Technology to the People! The consumer market is as strong as ever. Home electronics, and particularly entertainment electronics, always sell strongly. It's an area where each advancement is obvious and each new product finds a willing audience.
Shout the word “microprocessor” in a crowded theater and most people will think, “personal computer.” Even though PCs account for only about 2% of all the microprocessors made and sold, they dominate the popular imagination. Mention computer technology and most people think of, well, computers. We make fun of the 1960s-era pundits who said the total world market for computers would only be a few dozen units—after all, how many weather-prediction or missile-trajectory machines do you need?
They were more accurate than we like to admit. We don't need a lot of computers in that sense, but we sure do like to reapply the technology that goes into them. It's amazing that 32-bit computers with megabytes of memory and their own multitasking operating systems have gone from being laboratory curiosities to being toys, all within living memory. We find digital watches more accurate than the finest mechanical timepiece at the bottom of a cereal box—and throw them away because we've already got three more sitting in a drawer.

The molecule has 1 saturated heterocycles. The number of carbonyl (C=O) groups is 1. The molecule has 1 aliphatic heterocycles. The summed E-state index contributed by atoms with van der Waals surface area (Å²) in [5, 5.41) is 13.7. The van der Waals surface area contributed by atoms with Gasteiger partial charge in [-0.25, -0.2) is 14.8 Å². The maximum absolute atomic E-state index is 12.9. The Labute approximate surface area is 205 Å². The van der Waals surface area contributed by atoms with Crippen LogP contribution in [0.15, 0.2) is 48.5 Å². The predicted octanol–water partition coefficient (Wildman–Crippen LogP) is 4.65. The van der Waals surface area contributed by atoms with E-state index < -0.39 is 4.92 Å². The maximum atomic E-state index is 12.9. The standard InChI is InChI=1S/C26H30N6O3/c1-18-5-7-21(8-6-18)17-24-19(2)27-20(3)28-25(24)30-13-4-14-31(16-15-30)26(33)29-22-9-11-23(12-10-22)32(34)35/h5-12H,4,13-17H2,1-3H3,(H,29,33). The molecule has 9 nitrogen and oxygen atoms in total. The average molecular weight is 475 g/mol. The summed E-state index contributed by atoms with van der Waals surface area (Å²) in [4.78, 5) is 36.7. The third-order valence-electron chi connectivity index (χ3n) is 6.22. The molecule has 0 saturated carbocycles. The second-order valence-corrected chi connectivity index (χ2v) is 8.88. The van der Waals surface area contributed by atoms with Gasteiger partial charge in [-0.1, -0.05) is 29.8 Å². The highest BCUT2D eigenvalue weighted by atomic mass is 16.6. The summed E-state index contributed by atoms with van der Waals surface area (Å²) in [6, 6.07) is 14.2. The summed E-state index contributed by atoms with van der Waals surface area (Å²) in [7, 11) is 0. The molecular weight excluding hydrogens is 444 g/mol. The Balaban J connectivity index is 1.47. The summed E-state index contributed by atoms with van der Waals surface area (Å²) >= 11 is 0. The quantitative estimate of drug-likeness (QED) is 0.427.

I figure the average middle-class American household has 40 to 50 microprocessors in it, not counting the dozen or so chips per car. Consumers aren't even aware of most of them, which is partly the point. Embedded computers are by nature invisible, or at least unrecognizable as computers. They're so cheap they've even replaced inanimate solid objects: thermostats use 8-bit processors in place of bimetallic strips to sense temperature. Silicon and software have replaced base metals. Ain't technology grand?
Where this technology is apparent is in the living room. No one would mistake their DVD player for a mechanical device, and 42-inch plasma screens aren't easily confused with glass cathode-ray tubes. Video game consoles pack more processing punch than NASA's lunar landers. Now we've successfully harnessed that space-shot technology and tamed it for everyday use. It's a misconception that Teflon was developed for the space program (it was around long before that) but the semiconductor and computer technology developed in that era have sure found their way into our homes.
In good economic times and bad, we like to have our toys. The world only needs so many computers; even the PC market has just about leveled off. But home electronics, and particularly entertainment electronics, always sell strongly. It's an area where each advancement is obvious and each new product finds a willing audience. It's the payoff for all that early research and a lot more interesting than predicting the weather.